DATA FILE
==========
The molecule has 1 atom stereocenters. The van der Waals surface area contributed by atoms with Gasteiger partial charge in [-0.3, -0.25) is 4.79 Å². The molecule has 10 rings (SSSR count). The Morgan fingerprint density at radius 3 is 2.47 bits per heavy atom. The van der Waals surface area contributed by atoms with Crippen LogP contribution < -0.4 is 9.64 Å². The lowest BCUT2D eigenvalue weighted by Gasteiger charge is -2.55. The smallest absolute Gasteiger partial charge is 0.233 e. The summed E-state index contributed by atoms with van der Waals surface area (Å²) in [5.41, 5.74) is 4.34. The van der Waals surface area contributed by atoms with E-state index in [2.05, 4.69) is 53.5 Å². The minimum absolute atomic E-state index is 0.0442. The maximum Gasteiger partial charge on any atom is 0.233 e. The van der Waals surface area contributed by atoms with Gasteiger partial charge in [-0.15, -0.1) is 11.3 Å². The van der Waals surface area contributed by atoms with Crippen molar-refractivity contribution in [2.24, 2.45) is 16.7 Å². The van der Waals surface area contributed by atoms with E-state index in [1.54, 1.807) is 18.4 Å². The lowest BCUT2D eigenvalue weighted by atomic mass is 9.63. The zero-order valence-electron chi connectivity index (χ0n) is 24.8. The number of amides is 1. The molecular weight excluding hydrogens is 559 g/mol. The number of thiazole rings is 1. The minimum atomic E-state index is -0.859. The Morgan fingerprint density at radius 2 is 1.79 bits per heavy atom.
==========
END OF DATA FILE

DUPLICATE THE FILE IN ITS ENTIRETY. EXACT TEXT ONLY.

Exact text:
The molecule has 1 atom stereocenters. The van der Waals surface area contributed by atoms with Gasteiger partial charge in [-0.3, -0.25) is 4.79 Å². The molecule has 10 rings (SSSR count). The Morgan fingerprint density at radius 3 is 2.47 bits per heavy atom. The van der Waals surface area contributed by atoms with Crippen LogP contribution < -0.4 is 9.64 Å². The lowest BCUT2D eigenvalue weighted by Gasteiger charge is -2.55. The smallest absolute Gasteiger partial charge is 0.233 e. The summed E-state index contributed by atoms with van der Waals surface area (Å²) in [5.41, 5.74) is 4.34. The van der Waals surface area contributed by atoms with E-state index in [2.05, 4.69) is 53.5 Å². The minimum absolute atomic E-state index is 0.0442. The maximum Gasteiger partial charge on any atom is 0.233 e. The van der Waals surface area contributed by atoms with Gasteiger partial charge in [-0.15, -0.1) is 11.3 Å². The van der Waals surface area contributed by atoms with Crippen molar-refractivity contribution in [2.24, 2.45) is 16.7 Å². The van der Waals surface area contributed by atoms with E-state index in [1.54, 1.807) is 18.4 Å². The lowest BCUT2D eigenvalue weighted by atomic mass is 9.63. The zero-order valence-electron chi connectivity index (χ0n) is 24.8. The number of amides is 1. The molecular weight excluding hydrogens is 559 g/mol. The number of thiazole rings is 1. The minimum atomic E-state index is -0.859. The Morgan fingerprint density at radius 2 is 1.79 bits per heavy atom.